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Targeted immunotherapy could lead to pioneering treatment for breast cancer

A new type of immunotherapy that targets non-cancer cells could help prevent the growth and spread of breast cancer tumours, according to new research funded by Breast Cancer Now.

The discovery, published in The Journal for ImmunoTherapy of Cancer, has found that an immunotherapy approach targeting a protein called endosialin disrupts the tumour's blood supply and, as a result, can hinder its growth and spread.

Unlike most cancer treatments, this innovative treatment doesn’t target cancer cells directly but attacks the cells that support the disease instead.

Immunotherapy is a type of cancer treatment that works by helping the body’s own immune system to recognise and kill cancer cells.

Researchers at The Institute of Cancer Research, London, used a type of immunotherapy called CAR-T therapy, which involves removing a patient’s healthy immune cells and genetically modifying them to attack specific targets.

CAR-T therapies are already being used to treat some blood cancers, and scientists are trying to find ways to make them effective for other types of cancer, including breast cancer. However, CAR-T cell therapy doesn’t always work on tumours because their environment suppresses the immune response, and it can also be challenging to find specific features on the breast cancer cells to target.

To work around these challenges, the team directed the CAR-T cells to cells surrounding the tumour's blood supply that make the endosialin protein, rather than actual cancer cells. In experiments in mice, targeting endosialin successfully reduced the breast cancer’s growth and spread.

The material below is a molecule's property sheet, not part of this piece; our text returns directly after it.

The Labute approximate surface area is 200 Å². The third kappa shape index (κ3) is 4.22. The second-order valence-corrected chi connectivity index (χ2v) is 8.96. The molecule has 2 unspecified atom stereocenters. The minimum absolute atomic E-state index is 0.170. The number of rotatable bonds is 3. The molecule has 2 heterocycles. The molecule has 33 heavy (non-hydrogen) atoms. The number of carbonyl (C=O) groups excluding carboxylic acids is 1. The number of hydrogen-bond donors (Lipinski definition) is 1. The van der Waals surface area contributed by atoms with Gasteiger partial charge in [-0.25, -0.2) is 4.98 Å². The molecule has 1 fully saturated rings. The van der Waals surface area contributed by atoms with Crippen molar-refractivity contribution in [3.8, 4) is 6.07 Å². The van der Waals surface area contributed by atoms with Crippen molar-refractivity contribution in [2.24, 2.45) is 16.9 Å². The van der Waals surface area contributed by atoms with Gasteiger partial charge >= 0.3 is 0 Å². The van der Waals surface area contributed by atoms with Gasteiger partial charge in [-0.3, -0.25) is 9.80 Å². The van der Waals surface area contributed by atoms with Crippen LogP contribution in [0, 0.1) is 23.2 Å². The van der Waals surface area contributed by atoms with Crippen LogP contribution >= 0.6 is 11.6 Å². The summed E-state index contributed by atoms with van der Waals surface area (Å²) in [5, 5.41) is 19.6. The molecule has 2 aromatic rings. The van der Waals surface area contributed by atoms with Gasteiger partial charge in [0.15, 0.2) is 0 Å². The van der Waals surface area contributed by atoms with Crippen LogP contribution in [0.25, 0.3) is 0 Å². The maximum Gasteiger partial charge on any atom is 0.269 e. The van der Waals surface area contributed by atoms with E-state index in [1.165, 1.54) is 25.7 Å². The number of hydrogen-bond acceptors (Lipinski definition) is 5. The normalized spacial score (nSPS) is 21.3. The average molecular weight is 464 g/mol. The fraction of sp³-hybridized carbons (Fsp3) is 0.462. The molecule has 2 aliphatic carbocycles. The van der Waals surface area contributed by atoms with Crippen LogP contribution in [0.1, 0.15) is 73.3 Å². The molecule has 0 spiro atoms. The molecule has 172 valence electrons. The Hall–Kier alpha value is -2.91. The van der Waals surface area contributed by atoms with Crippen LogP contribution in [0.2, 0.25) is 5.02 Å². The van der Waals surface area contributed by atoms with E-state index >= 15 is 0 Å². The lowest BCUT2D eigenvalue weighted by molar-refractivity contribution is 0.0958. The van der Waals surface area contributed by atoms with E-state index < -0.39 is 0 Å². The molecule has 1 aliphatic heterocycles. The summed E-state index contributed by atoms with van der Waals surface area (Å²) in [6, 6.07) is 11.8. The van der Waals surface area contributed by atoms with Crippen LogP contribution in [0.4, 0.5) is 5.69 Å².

The team, based at the Breast Cancer Now Toby Robins Research Centre at The Institute of Cancer Research (ICR), also tested the treatment on lung cancer tumours in mice and saw similarly successful results, suggesting patients with other types of cancer could benefit from this new treatment too.

In addition, researchers found that the CAR-T therapy didn’t affect cells without endosialin, indicating this could work as a cancer-specific treatment with potentially fewer side effects for patients.

The researchers are now developing this treatment further so that it can be tested in clinical trials.

Dr Frances Turrell, study co-leader and postdoctoral training fellow in the Division of Breast Cancer Research at The Institute of Cancer Research, London, said:

“This is the very first study that demonstrates the effectiveness of using endosialin-directed CAR-T cells to reduce breast cancer tumour growth and spread.

“Immunotherapy has had limited success in treating breast cancer but by targeting the cells that support the tumour and help it to survive, rather than the cancer cells directly, we’ve found a promising way to overcome the challenges posed by the tumour environment and develop a more effective and targeted treatment for breast cancer.

“We could not have done this project without funding to the Molecular Cell Biology group from Breast Cancer Now and we hope that further research will help translate these findings into targeted therapies for breast cancer patients.”

Dr Simon Vincent, director of research, support and influencing at Breast Cancer Now, said:

 “This exciting research could lead to much-needed targeted treatments for people with breast cancer, and with one person dying from breast cancer every 45 minutes in the UK, new treatments like these are urgently needed.

“Now we know that the treatment works in principle in mice, Breast Cancer Now researchers can continue to develop this immunotherapy to make it suitable for people, as well as to understand the full effect it could have and who it may benefit the most.”

 

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